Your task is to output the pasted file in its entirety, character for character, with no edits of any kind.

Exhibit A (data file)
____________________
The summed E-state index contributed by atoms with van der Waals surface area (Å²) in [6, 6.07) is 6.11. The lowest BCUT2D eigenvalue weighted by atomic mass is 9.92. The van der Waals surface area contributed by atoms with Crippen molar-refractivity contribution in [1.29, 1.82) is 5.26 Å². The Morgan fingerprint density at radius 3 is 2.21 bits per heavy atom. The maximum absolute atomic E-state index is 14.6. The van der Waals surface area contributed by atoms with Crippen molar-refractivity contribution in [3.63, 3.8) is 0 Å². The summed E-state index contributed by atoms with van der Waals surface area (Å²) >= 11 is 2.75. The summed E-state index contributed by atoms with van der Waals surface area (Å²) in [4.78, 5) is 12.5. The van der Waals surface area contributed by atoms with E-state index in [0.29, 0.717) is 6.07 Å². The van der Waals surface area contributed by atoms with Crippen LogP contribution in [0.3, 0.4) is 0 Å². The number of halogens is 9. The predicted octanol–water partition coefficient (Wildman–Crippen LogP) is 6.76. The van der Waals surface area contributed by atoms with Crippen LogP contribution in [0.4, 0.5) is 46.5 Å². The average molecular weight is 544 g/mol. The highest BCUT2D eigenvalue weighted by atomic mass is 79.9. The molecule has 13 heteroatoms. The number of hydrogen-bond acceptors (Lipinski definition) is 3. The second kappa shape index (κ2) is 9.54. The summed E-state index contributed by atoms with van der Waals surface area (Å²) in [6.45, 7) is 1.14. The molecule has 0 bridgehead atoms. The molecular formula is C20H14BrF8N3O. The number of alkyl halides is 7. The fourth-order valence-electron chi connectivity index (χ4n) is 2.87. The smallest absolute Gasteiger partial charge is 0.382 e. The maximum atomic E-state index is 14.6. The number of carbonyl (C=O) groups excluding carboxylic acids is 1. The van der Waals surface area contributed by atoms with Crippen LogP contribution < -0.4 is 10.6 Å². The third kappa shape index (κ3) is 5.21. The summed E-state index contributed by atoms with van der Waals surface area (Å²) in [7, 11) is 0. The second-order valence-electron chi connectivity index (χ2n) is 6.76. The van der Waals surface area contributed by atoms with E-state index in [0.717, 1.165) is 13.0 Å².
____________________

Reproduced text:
The summed E-state index contributed by atoms with van der Waals surface area (Å²) in [6, 6.07) is 6.11. The lowest BCUT2D eigenvalue weighted by atomic mass is 9.92. The van der Waals surface area contributed by atoms with Crippen molar-refractivity contribution in [1.29, 1.82) is 5.26 Å². The Morgan fingerprint density at radius 3 is 2.21 bits per heavy atom. The maximum absolute atomic E-state index is 14.6. The van der Waals surface area contributed by atoms with Crippen molar-refractivity contribution in [3.63, 3.8) is 0 Å². The summed E-state index contributed by atoms with van der Waals surface area (Å²) >= 11 is 2.75. The summed E-state index contributed by atoms with van der Waals surface area (Å²) in [4.78, 5) is 12.5. The van der Waals surface area contributed by atoms with E-state index in [0.29, 0.717) is 6.07 Å². The van der Waals surface area contributed by atoms with Crippen LogP contribution in [0.3, 0.4) is 0 Å². The number of halogens is 9. The predicted octanol–water partition coefficient (Wildman–Crippen LogP) is 6.76. The van der Waals surface area contributed by atoms with Crippen LogP contribution in [0.4, 0.5) is 46.5 Å². The average molecular weight is 544 g/mol. The highest BCUT2D eigenvalue weighted by atomic mass is 79.9. The molecule has 13 heteroatoms. The number of hydrogen-bond acceptors (Lipinski definition) is 3. The second kappa shape index (κ2) is 9.54. The summed E-state index contributed by atoms with van der Waals surface area (Å²) in [6.45, 7) is 1.14. The molecule has 0 bridgehead atoms. The molecular formula is C20H14BrF8N3O. The number of alkyl halides is 7. The fourth-order valence-electron chi connectivity index (χ4n) is 2.87. The smallest absolute Gasteiger partial charge is 0.382 e. The maximum atomic E-state index is 14.6. The number of carbonyl (C=O) groups excluding carboxylic acids is 1. The van der Waals surface area contributed by atoms with Crippen LogP contribution < -0.4 is 10.6 Å². The third kappa shape index (κ3) is 5.21. The summed E-state index contributed by atoms with van der Waals surface area (Å²) in [7, 11) is 0. The second-order valence-electron chi connectivity index (χ2n) is 6.76. The van der Waals surface area contributed by atoms with E-state index in [0.717, 1.165) is 13.0 Å².